- File Size: 3916 KB
- Print Length: 149 pages
- Simultaneous Device Usage: Unlimited
- Publication Date: May 31, 2016
- Sold by: Amazon Digital Services LLC
- Language: English
- ASIN: B01DEBPDXK
- Text-to-Speech: Enabled
- Word Wise: Enabled
- Lending: Enabled
- Amazon Best Sellers Rank: #611,122 Paid in Kindle Store (See Top 100 Paid in Kindle Store)
The First Chill Of Autumn (Shards Of A Broken Sword Book 3) Kindle Edition
This month's Book With Buzz: "Little Fires Everywhere" by Celeste Ng
From the bestselling author of Everything I Never Told You, a riveting novel that traces the intertwined fates of the picture - perfect Richardson family and the enigmatic mother and daughter who upend their lives. See more
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Top customer reviews
Dion is an interesting character, and I really enjoyed watching her grow. She's not brave and strong and tough--or rather, she is, but in her own quiet way. She stammers when she's nervous and she's prone to fainting when she receives a shock (though not in a melodramatic way so much as an embarrassing one), and yet she's lived with the prophecy that she's expected to die since she was a child, and she's quite all right with it. She knows what's expected of her, and she intends to do it. What a refreshing sort of hero, both strong and weak, steady and uncertain.
Overall, the story was slower in pace than I expected, but featured a unique heroine and delved into some intriguing questions. There were at least a couple twists at the end I didn't quite see coming, which is always a pleasure to experience. While I didn't love this story in the way that I did Twelve Days of Faerie, I definitely enjoyed it and am glad I read it. I highly recommend this series to lovers of fairy tales, unusual heroines, and stories that subvert the usual tropes.
This one is a mix between, "Oh, that was fun!" and "fascinating!" and "how-dare-she-kill-off-that-character."
I like the writing style, the vague magics, the bringing all the characters of the trilogy together, and the personalities. I liked the slow takeover and Dion's realization how wrong she had been. I liked Aerwyn and Padraig and Barric. I was upset at the end, but then I really really liked the epilogues.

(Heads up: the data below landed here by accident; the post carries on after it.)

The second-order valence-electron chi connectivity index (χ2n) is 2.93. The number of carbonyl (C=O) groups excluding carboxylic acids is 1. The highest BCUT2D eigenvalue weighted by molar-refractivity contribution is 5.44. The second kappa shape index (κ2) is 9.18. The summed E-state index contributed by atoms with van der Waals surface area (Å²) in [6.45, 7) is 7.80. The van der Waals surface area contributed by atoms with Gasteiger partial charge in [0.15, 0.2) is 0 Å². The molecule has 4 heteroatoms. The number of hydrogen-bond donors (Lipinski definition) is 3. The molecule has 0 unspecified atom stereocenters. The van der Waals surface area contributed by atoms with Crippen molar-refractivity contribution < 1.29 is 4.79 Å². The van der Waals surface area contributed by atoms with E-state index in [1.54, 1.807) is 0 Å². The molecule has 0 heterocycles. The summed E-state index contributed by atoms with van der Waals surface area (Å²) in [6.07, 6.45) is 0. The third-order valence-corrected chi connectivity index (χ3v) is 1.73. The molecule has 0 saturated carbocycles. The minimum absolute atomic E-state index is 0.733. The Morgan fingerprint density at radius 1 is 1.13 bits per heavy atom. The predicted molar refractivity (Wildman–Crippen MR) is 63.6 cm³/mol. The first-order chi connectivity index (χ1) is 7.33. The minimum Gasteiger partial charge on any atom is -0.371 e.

But the plot ... something didn't sit right. Why? I'll have to analyze it as a writer, not as a reader.
Was the plot rushed? Dion's story started when she was 3, and hardly more than a scene happened on any same day. That was part of it, I think. We see so many settings that, as a reader, I was unstable.
Also, there was no single bad Fae. They were just a blob army of bad invaders (with two friendly exceptions). Dion spent so much time running and hiding, and I wanted to see her fighting. I wanted to see her making progress. The cause was clear (stop Fae from enslaving humans and send Fae back to Faery), but it wasn't narrow enough. I wanted evil to have a face and a name.
Since it’s a novella, the story moves along quickly, following young Dion from toddler years to when she fulfills her destiny and saves the human world from Faery. I very much appreciated the whole “political correctness” storyline with the faeries and how the humans basically outlawed defending themselves. It was strikingly familiar to some real world historic issues. At the same time, we get to meet wonderful, awesome, lovable faeries and some sides of familiar faeries we really haven’t gotten before. It was a good, realistic balance, I thought, and definitely a take I had not encountered before.
Dion is sweet and brave, having accepted from a young age that she is destined to die for her country. While she starts out naive and too trusting, she is forced to learn quickly. She’s the kind of character we admire most for her heart.
Just in case that opening paragraph misled you, there are no—I repeat—NO LOVE TRIANGLES, okay? There are two love interests (Padraig’s sweet and brave and awesome, but the other one is the perfect one), but no love triangles. There was still bittersweet romance tossed in with cute romance, we get to see Markon and Althea in their banter-filled wedded bliss and Carmine play damsel in distress to his warrior princess, plus Rafiq and Koto be awesome dragons together.
Novellas get taken for granted too much, but this one is definitely a series worth a shot. Magic, quests, and romance mix together in clean fairytale-flavored adventures any retellings fanatic is bound to love.
Still, her other books (complete, normal length ones like Spindle and Masque) were amazing, so I am definitely going to keep reading this author's work.
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